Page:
Venture Capitols: The Most Popular States for Startup Investors

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Over the last two weeks, my colleague Alexis Madrigal has been touring nascent start-up scenes across the Midwest, reporting on entrepreneurs in places like Cleveland and Detroit who are both building companies and, hopefully, urban revivals. 

Ideas and Entrepreneurs on the Leading Edge.
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The more ambitious people like that we have around the country, the better off we'll be. But where are America's scrappy tech start-ups really finding success today? When measured in venture capital dollar, mostly in just a few, select places. 

In 2011, according to the National Venture Capital Association's annual report, only four states broke the $1 billion in VC investment: California, Massachusetts, New York, and Texas. Together with fifth place Illinois, they claimed 77 percent of all $28.8 billion dollars of VC dollars invested in the United States. About 51 of that money sloshed around California alone.

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While investment is still concentrated today, it is beginning to spread around a bit. According to the NVCA, companies received venture capital infusions in a record 46 states (47, if you include the District of Columbia). Only Wyoming, Alaska, Arkansas, and Mississippi were left out. 

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Some states are bound to end up as the destination for more VC funding simply because they have larger overall economies. So to create a measure of which parts of the country were the most start-up-oriented,* I looked at total VC funding as a percentage of state GDP. Massachusetts and California still top the list, with total VC investments reaching nearly a full percentage point of GDP, but they're joined by smaller tech hubs such Utah, Colorado, and Washington. Perhaps the most surprising member of the top 10: New Hampshire, where 16 companies pulled in $96 million total in VC funding last year.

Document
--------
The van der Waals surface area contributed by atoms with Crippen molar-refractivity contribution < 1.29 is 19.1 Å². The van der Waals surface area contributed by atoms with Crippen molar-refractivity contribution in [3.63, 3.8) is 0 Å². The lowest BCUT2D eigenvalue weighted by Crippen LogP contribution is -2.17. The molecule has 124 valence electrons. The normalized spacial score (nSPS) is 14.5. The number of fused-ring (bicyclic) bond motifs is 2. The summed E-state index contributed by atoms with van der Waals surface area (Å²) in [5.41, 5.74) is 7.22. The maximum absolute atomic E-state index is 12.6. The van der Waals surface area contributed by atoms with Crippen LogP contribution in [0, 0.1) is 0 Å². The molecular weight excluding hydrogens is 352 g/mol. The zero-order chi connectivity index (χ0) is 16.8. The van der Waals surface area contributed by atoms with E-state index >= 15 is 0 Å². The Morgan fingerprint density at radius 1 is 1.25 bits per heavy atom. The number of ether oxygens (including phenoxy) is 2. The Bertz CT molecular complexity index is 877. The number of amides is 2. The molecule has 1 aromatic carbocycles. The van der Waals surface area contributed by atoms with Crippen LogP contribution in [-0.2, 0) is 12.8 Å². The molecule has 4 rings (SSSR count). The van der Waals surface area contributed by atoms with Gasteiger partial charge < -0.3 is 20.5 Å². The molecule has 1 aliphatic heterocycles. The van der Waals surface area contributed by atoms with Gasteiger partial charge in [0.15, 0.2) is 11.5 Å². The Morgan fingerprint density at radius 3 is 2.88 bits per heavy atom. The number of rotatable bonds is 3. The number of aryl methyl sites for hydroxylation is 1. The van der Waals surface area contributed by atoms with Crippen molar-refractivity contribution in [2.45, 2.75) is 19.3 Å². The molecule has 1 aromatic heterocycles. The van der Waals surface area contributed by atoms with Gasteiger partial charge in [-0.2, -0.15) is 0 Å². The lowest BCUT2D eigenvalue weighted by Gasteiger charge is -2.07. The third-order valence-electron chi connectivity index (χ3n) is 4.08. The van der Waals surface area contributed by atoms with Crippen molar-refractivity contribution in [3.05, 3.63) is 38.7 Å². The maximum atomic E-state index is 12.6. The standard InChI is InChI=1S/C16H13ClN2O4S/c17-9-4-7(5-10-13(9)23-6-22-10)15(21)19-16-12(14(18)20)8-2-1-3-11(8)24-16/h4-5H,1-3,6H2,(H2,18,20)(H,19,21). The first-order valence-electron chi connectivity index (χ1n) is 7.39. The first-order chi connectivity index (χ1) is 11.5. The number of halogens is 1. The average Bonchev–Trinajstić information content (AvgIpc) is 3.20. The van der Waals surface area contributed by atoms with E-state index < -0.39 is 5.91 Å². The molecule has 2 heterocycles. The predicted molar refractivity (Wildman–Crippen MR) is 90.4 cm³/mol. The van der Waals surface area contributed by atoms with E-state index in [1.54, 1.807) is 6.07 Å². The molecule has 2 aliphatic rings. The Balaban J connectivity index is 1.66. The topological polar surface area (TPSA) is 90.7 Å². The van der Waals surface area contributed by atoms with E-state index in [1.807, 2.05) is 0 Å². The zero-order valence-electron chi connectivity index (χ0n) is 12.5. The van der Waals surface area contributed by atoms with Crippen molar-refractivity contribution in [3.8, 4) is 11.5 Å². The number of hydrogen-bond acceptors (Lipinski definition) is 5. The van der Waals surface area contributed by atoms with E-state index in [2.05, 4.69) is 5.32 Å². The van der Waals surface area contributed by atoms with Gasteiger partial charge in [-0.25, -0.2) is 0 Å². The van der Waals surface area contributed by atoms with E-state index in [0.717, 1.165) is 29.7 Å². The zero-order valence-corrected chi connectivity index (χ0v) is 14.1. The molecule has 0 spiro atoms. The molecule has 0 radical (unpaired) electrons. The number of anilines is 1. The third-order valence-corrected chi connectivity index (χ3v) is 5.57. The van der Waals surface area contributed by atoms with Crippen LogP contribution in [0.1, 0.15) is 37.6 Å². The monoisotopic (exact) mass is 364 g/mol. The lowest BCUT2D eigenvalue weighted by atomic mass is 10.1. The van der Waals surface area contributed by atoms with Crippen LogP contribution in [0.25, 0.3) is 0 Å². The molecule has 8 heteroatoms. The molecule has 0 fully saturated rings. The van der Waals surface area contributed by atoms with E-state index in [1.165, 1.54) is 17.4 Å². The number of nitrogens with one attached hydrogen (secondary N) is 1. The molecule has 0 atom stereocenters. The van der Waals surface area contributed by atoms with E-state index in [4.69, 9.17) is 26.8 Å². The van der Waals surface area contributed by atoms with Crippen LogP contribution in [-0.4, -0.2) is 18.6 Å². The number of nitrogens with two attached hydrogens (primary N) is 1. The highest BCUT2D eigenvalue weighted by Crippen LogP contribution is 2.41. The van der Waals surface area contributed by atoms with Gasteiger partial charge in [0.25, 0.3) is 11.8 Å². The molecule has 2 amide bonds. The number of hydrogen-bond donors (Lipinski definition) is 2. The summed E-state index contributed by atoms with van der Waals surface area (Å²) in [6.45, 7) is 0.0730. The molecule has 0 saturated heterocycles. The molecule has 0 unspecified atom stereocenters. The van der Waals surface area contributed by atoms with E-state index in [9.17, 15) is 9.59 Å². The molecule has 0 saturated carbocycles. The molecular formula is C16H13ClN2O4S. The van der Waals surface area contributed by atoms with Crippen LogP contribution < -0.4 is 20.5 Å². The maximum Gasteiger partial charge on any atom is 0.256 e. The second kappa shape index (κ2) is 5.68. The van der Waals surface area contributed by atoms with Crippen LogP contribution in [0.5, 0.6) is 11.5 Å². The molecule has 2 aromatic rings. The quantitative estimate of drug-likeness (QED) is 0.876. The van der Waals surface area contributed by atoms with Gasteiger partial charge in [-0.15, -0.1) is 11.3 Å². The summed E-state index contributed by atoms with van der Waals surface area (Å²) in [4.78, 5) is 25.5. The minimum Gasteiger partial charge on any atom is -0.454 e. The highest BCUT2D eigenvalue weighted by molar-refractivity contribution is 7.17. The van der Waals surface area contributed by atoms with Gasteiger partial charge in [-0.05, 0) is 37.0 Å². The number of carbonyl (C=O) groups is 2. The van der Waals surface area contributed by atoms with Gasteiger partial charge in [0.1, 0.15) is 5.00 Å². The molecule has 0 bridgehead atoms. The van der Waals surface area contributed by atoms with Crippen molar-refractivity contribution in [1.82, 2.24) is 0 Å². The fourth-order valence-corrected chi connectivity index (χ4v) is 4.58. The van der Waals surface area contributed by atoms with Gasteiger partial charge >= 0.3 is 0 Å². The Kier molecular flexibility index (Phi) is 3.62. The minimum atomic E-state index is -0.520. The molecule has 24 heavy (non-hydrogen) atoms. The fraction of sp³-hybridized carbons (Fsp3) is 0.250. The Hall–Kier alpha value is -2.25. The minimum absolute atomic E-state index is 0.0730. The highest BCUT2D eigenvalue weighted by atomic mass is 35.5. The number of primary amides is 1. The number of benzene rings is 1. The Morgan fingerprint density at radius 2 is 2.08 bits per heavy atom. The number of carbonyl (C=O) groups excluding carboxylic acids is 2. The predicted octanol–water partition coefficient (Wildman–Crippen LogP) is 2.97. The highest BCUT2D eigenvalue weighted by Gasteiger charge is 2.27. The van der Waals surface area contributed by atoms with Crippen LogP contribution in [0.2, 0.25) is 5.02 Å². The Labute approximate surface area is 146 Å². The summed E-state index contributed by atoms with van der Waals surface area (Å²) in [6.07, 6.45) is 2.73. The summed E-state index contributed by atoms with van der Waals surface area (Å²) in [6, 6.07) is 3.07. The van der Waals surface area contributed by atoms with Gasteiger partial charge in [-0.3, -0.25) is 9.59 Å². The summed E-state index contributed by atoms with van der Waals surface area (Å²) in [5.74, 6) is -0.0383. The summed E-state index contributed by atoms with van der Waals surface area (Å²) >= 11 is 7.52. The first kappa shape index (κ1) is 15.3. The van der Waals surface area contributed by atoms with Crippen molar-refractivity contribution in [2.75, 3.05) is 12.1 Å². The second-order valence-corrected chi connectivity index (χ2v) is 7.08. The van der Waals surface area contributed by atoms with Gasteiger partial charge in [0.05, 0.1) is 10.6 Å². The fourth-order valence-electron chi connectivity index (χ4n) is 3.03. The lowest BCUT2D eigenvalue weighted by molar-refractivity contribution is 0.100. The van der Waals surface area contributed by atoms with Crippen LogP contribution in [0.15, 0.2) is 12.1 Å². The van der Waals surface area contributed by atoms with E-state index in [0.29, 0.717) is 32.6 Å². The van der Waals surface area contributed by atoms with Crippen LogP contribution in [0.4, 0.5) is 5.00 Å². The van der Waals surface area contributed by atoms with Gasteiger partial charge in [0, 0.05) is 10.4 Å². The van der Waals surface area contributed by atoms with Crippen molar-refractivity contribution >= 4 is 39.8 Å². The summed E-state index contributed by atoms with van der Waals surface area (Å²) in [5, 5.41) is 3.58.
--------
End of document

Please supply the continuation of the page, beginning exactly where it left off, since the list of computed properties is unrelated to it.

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Only 13 states received VC investment equal to 0.1% of their GDP or more. So we're not quite a startup nation yet -- but perhaps we're becoming more of one. 

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*Again, I'm talking specifically about the sorts of cutting-edge start-ups with the potential to scale up that VC investors are interested in, not new small businesses, which I've discussed in previous posts. 

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Jordan Weissmann is a senior associate editor at The Atlantic.

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